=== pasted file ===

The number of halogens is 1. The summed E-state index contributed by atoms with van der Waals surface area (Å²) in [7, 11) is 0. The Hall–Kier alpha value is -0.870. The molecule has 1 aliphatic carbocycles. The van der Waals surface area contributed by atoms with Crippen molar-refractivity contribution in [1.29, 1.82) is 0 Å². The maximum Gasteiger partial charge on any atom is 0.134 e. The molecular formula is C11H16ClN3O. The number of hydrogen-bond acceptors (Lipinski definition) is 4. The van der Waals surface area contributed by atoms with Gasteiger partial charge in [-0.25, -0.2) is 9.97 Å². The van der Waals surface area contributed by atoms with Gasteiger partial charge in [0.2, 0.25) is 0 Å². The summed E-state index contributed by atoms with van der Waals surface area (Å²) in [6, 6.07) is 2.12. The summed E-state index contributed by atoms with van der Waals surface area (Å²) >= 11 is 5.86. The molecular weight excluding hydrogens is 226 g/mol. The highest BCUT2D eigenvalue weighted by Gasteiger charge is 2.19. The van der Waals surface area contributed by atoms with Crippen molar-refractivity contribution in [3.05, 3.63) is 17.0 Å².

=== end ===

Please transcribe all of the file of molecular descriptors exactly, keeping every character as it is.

The number of halogens is 1. The summed E-state index contributed by atoms with van der Waals surface area (Å²) in [7, 11) is 0. The Hall–Kier alpha value is -0.870. The molecule has 1 aliphatic carbocycles. The van der Waals surface area contributed by atoms with Crippen molar-refractivity contribution in [1.29, 1.82) is 0 Å². The maximum Gasteiger partial charge on any atom is 0.134 e. The molecular formula is C11H16ClN3O. The number of hydrogen-bond acceptors (Lipinski definition) is 4. The van der Waals surface area contributed by atoms with Gasteiger partial charge in [-0.25, -0.2) is 9.97 Å². The van der Waals surface area contributed by atoms with Gasteiger partial charge in [0.2, 0.25) is 0 Å². The summed E-state index contributed by atoms with van der Waals surface area (Å²) in [6, 6.07) is 2.12. The summed E-state index contributed by atoms with van der Waals surface area (Å²) >= 11 is 5.86. The molecular weight excluding hydrogens is 226 g/mol. The highest BCUT2D eigenvalue weighted by Gasteiger charge is 2.19. The van der Waals surface area contributed by atoms with Crippen molar-refractivity contribution in [3.05, 3.63) is 17.0 Å².